Death of Vitold Ashurak: What prison walls hide

Former political prisoners Viktar and Siarhei, who served time in Shklou, managed to obtain information about Vitold Ashurak’s death in the penal colony and are now sharing it.

Vitold Ashurak was an activist from Biarozauka, a member of the Belarusian Popular Front party, and a coordinator of the “For Freedom” movement. He was detained in September 2020 and sentenced to five years of imprisonment for participating in protests. He was serving his sentence in the Shklou penal colony. Vitold died under unclear circumstances in the penal colony on May 21, 2021, but no criminal case was opened over his death. According to the officials’ version, he died of “cardiac arrest”. The prisoner’s relatives and friends are convinced of the violent nature of Vitold’s death. Former political prisoners Siarhei (not his real name) and Viktar Parkhimchyk also talk about this.

Siarhei says he went to prison as a convict in a politically motivated criminal case. He doesn’t think that Vitold Ashurak’s death was a premeditated murder.

The goal was not to kill but to break him down psychologically.

“They didn’t take into account that his body wouldn’t be able to endure anymore, and he would die. The goal was to break him down in a psychological sense,” says Siarhei.

Vitold was beaten for his character and statements. He was under pressure both mentally and physically. After all, he was a danger to the prison administration precisely because he openly spoke his mind and thus “undermined the penal colony administration’s authority”.

“I got an impression that Vitold had leadership abilities,” Viktar adds, “he showed his character. That’s why they pressured him: as they said, to ‘take him down a peg or two’, to get him to obey. He was a decent man, a man of principle. It was more difficult to subdue such a man.”

Screams could be heard from Vitold’s cell.

“It is impossible to inflict injuries upon oneself there, contrary to what the prison administration claimed after Vitold’s death. In the video, he is seen walking around the cell and then falling and hitting his head. Firstly, if you are in a punishment cell, you will be under CCTV surveillance at all times. Secondly, a guard checks on you every 5 to 10 minutes. Prisoners whom I crossed paths with say that Vitold was beaten. After all, he was probably the only one in this prison who could openly express his thoughts and attitude toward the administration. He openly called them ‘traitors and enemies’,” says Siarhei.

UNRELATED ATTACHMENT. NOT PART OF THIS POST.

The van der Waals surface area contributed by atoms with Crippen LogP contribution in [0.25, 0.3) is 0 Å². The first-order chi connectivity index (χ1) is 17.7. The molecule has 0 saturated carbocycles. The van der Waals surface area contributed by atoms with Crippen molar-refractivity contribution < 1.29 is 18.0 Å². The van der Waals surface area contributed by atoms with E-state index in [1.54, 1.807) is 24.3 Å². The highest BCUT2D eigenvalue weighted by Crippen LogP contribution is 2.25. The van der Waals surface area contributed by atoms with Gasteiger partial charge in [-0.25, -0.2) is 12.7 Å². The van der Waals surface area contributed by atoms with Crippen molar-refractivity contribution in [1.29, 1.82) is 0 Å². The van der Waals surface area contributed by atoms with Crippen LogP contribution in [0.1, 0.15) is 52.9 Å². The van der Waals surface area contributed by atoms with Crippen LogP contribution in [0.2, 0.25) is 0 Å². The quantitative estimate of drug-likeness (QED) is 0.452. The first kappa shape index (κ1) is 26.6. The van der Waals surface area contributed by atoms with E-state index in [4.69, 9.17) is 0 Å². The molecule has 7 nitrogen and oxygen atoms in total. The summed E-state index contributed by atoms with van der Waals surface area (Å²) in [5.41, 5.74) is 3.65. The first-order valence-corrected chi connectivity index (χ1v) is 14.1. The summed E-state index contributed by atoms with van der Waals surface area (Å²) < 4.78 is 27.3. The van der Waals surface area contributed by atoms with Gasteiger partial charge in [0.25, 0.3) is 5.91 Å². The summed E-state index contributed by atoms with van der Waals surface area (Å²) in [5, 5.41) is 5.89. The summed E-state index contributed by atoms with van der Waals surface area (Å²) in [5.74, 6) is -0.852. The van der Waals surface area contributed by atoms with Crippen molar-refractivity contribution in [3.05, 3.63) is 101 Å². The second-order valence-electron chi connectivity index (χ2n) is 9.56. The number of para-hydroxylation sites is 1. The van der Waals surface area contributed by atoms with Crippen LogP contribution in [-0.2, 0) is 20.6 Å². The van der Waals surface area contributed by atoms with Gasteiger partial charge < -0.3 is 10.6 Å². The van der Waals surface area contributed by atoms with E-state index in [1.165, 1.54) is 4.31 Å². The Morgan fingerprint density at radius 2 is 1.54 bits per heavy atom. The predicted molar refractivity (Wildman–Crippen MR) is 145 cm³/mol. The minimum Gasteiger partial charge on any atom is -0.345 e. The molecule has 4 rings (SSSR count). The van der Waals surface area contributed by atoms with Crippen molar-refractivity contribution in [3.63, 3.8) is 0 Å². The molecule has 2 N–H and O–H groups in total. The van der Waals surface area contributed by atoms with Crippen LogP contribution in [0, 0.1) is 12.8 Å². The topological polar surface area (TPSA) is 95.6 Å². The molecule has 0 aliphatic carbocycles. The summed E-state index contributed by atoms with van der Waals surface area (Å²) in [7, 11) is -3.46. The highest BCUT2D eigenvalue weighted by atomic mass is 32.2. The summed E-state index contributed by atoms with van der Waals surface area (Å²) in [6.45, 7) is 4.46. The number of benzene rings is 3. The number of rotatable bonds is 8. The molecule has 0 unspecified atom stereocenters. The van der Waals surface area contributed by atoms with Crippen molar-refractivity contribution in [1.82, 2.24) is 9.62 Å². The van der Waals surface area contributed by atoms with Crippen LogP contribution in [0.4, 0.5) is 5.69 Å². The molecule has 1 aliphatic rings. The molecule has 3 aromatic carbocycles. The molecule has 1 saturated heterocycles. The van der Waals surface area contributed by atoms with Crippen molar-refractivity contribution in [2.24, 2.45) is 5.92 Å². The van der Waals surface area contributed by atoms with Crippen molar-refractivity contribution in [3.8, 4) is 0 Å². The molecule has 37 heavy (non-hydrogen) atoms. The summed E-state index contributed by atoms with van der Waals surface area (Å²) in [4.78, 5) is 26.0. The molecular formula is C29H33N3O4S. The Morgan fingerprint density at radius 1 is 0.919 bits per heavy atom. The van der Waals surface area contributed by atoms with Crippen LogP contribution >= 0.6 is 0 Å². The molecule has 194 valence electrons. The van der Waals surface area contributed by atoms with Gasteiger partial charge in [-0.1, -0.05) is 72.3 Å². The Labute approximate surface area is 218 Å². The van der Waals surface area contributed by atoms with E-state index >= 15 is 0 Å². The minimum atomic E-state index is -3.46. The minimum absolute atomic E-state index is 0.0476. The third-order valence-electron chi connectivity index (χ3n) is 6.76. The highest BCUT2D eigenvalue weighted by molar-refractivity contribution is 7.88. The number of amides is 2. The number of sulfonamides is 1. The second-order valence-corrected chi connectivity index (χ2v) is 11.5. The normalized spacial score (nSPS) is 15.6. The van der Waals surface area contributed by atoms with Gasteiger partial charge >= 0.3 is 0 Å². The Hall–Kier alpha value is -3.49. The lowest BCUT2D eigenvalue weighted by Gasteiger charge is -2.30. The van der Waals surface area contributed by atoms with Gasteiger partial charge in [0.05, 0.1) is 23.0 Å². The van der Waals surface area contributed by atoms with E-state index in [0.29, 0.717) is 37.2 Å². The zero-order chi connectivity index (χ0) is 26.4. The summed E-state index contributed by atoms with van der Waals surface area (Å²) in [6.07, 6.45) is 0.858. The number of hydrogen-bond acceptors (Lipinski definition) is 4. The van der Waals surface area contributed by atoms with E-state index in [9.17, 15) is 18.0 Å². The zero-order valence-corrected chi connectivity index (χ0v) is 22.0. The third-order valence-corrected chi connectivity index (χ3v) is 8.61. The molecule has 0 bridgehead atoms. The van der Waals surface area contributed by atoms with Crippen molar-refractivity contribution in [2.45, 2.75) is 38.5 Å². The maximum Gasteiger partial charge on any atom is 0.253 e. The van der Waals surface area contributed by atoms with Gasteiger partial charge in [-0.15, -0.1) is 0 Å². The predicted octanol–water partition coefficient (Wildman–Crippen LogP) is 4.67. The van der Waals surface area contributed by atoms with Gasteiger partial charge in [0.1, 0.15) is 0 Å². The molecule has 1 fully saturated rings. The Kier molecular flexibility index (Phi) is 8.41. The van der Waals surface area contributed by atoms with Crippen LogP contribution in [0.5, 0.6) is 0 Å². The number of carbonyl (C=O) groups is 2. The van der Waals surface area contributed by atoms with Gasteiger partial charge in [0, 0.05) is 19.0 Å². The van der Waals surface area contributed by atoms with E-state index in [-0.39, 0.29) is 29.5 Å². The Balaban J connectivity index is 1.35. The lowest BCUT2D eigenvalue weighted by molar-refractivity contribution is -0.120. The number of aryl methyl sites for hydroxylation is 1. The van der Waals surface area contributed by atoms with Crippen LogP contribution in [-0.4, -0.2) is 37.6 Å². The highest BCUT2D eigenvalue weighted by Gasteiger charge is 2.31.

This is also what Viktar Parkhimchyk maintains: “People from the cell next to Vitold’s punishment cell told me that they had heard screams and the voice of Siarhei Karcheuski, a head of the regime unit, coming from Vitold’s cell. I can’t say that their goal was to kill Vitold. I just don’t know. Perhaps, he was badly beaten and died of his injuries.”

No wonder Vitold looked exhausted.

Vitold’s relatives and friends mentioned in their conversations with journalists that the video that shows him falling inside the punishment cell also demonstrates how thin and emaciated he was.

“It’s not surprising. A prisoner I know lost 20 kilos in two weeks. The administration assigns the hardest work and night shifts to the most active and outspoken convicts. First, one hauls logs at night, and then they don’t get a good day’s sleep. If it’s a political prisoner, they would not be allowed to receive care packages from outside as a ‘repeat violator’. The prison food is bad. You don’t sleep much, you don’t eat much, you work hard, and that’s why you’re exhausted. If you haul logs at night, you’ll be as thin as a rake,” comments Siarhei.

People are beaten up for nothing, especially those convicted in “political” cases.

According to Viktar, the purpose of such pressure is to keep a large number of prisoners in complete submission. “The second goal,” he says, “is the so-called ‘general line of the party’.” This way, it is easier to keep regular citizens in fear of doing something wrong and going to jail.

“I asked a prison staff member: what are you doing this for? He told me something along the lines of ‘we are going to torture you so that you wouldn’t want to return here again’,” notes Viktar.

Vitold was buried at Biarozauka cemetery under a white-red-white flag and to the “Mahutny Bozha” (“Almighty God”) hymn. As Vitold’s fellow and friend Volha Bykouskaya put it, “Vitold is one of the most principled, honest, and true people I’ve known”. Vitold himself said:

As for me, I take this five-year prison term as a mark of excellence for having the honor of raising the torch of rebellion against the dictatorship among the very best people of Lida! I am truly honored!

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